Royal Collection Trust/© Her Majesty Queen Elizabeth II 2014
A set of four open armchairs, en suite with with a pair of sofas, four bergères and six side chairs; upholstered in yellow silk, the framework carved and pierced with fret patterns; the rectangular back with canted top corners and seated chinaman cresting, the arm supports terminating in eagle heads; tapering legs entwined with serpents
The chairs are an extraordinary feat of engineering, the frames being hollowed out to provide an impression of delicacy, weightlessness and exoticism. They were important elements in one of the Prince of Wales's early furnishing schemes at Carlton House, the Chinese Drawing Room, designs for which were published by Thomas Sheraton in 1792. François Hervé was one of a band of émigré French craftsmen employed at Carlton House under the direction of the talented (French) marchand-mercier Dominique Daguerre and the British architect Henry Holland. The restrained French-inspired neo-classical interiors created there before the end of the eighteenth-century were renowned for their elegance and chaste beauty.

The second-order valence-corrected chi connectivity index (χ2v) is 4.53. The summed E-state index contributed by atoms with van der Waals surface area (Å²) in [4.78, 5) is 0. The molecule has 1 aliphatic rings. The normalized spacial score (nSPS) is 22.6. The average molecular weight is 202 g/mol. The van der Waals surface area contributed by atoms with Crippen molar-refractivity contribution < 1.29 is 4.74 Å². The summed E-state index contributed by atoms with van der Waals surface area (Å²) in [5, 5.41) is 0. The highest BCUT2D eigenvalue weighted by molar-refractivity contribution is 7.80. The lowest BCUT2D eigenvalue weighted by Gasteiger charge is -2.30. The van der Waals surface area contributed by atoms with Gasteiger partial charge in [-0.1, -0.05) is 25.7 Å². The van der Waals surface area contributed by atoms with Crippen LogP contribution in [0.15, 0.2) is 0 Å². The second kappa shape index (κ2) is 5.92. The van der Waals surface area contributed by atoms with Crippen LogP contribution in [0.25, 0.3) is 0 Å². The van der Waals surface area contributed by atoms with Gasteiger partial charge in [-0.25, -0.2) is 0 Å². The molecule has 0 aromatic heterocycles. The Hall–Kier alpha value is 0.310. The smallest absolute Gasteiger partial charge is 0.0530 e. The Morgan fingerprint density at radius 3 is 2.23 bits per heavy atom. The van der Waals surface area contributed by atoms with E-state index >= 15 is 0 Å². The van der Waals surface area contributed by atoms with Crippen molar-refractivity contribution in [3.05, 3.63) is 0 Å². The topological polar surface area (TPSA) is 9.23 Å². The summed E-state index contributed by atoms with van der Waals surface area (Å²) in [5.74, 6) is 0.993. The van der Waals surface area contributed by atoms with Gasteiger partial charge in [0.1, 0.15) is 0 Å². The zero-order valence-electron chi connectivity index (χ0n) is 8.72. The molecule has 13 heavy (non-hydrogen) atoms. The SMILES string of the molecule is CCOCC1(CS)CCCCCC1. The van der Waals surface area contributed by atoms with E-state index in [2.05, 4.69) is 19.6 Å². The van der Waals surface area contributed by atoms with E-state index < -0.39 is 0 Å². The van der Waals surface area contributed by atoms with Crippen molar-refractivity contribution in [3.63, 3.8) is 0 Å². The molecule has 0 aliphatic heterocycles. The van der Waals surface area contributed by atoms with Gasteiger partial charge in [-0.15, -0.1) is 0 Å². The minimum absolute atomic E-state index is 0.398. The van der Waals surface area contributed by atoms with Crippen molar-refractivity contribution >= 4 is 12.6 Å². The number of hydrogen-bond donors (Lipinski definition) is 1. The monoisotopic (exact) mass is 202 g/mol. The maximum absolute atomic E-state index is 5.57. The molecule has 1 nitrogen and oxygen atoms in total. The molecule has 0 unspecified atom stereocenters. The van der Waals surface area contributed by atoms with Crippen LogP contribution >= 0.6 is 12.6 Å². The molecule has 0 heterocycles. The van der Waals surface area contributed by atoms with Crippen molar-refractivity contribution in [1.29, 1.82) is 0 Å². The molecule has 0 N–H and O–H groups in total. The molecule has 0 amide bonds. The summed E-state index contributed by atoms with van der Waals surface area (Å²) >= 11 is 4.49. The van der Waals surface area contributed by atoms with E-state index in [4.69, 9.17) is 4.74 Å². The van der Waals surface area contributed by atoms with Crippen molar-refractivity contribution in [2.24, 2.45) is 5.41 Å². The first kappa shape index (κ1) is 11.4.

Supplied by Francois Hervé for the Chinese Room Basement Floor, Carlton House in 1790 at a cost of £239 8s, the seated mandarin figures added by him in 1792; originally gilded by Sefferin Nelson for £90, upholstered by Robert Campbell
Robert Campbell (active 1754-93) (upholsterer)